I adore genre movies that capture a very specific cultural mood and distill it in such a way that the film becomes more than just a story-telling device--it's an aesthetic artifact. Richard Stanley's "Hardware" is an offering that couldn't have been made in any year other than 1990. It crystallizes the Industrial/Cyberpunk aesthetic into a meticulously-realized and unique post-apocalyptic world. While Stanley's universe is clearly influenced by the lived-in space vehicles of "Alien" and the "Mad Max" wasteland, his vision is both more sexualized and tinted with personal tragedy. Of course, as in all things, I'm talking from a distinctly biased point of view--purchasing a copy of Ministry's "Psalm 69" shortly after its release in 1992 changed the whole musical-aesthetic ballgame for me (now THAT was heavy music), and since "Harware" has a similarly downbeat, violent view on humanity, this film felt downright nostalgic to me.
"Hardware's" story is deceptively simple--Moses (Dylan McDermott) returns from his travels in the nuclear wastelands of America, bringing his girlfriend Jill (Stacey Travis) some battered machine parts that he hopes she can use in a sculpture she is building. These seemingly inanimate parts are actually the remains of a deadly military robot, M.A.R.K. 13, which is accidentally restored to working condition as a result of Jill's tinkering. In a post-"Terminator" sci-fi landscape, a movie like "Hardware" had an uphill battle to win over audiences who were thirsty for action-packed killer robot flicks. It shares the plot elements of an unstoppable killer robot, a tough-but-vulnerable heroine, and a doomed romance, but this story doesn't try to be a slash-'em-up thrill-fest. Instead, it's an opportunity for the director to explore themes of love, death, war and religion that may leave some viewers wondering what on earth they just watched.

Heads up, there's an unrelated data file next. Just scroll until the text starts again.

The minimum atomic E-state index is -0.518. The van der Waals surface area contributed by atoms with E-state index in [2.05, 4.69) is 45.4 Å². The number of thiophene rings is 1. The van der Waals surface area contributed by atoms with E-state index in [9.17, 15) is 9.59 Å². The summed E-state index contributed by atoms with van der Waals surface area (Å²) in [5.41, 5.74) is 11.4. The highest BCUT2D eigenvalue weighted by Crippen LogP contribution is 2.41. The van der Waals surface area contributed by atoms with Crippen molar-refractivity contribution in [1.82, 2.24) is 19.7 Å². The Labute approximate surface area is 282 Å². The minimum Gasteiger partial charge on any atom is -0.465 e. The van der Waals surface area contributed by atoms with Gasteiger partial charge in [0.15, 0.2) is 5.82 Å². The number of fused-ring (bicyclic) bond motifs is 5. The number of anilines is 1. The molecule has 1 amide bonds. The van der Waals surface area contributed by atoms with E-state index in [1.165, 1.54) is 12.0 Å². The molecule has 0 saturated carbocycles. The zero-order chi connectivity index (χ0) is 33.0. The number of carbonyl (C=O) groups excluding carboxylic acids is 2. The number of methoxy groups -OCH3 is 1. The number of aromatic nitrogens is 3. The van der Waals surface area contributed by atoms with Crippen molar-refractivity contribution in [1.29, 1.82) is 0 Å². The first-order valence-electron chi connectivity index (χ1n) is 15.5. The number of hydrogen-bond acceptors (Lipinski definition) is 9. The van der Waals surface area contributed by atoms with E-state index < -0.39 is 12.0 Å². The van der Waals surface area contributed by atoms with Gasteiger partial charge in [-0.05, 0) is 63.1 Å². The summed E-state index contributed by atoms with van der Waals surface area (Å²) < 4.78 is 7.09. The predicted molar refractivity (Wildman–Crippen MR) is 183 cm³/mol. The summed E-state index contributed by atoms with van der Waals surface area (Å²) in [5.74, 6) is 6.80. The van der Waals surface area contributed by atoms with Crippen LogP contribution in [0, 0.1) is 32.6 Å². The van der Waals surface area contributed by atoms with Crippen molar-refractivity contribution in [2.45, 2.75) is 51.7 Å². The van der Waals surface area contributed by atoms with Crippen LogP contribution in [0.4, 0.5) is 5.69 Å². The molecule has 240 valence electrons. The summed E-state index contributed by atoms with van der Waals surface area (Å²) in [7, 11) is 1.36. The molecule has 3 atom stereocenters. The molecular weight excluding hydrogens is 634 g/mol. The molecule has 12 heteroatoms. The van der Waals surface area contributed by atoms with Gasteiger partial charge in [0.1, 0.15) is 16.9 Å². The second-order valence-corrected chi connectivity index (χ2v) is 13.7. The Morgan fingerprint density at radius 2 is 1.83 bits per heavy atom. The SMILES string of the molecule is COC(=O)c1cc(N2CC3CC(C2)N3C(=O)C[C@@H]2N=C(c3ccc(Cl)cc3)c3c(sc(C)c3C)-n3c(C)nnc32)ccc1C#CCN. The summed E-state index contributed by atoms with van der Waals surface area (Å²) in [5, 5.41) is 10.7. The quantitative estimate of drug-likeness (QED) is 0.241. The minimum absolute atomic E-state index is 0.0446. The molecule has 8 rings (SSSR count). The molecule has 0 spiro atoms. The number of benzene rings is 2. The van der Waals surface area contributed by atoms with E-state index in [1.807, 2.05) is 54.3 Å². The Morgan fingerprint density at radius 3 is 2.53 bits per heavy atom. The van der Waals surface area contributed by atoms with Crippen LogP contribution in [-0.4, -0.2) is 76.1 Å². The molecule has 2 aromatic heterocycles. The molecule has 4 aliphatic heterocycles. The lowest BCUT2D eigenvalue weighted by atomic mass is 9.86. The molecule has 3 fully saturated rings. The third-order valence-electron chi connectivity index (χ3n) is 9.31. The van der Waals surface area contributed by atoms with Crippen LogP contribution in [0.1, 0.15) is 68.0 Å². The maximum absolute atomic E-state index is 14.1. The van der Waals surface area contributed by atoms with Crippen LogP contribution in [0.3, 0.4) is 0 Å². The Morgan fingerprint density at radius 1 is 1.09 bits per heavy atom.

This low-budget science fiction film acknowledges its limitations and manages to work within them, never feeling incomplete or slapdash. While the movie has its flaws (I'll get round to that--this is the love-in part, people), there is a LOT here that works, and works well. The lead couple played by Dylan McDermott and Stacey Travis (both of whom would go on to profitable television and big-screen acting careers) are exceptionally attractive and have a genuine chemistry. Their troubled relationship is sketched succinctly in meaningful glances and physical encounters, and never veers into the soapy-operatic.
Our Homicidal Robot, M.A.R.K. 13, is the star of the film and as such is a triumph of creepy puppetry. The robot is filmed almost-perfectly, rarely revealing the entire creature and making it more menacing as a result. These shots of M.A.R.K. 13 are reminiscent of the efforts made in the first "Alien" film to draw attention away from the fact that the monster is a rubber-suited man. We know from onscreen blueprints that the machine has multiple limbs outfitted with weapons, and we've seen its skull-like head, but its true shape remains somewhat mysterious.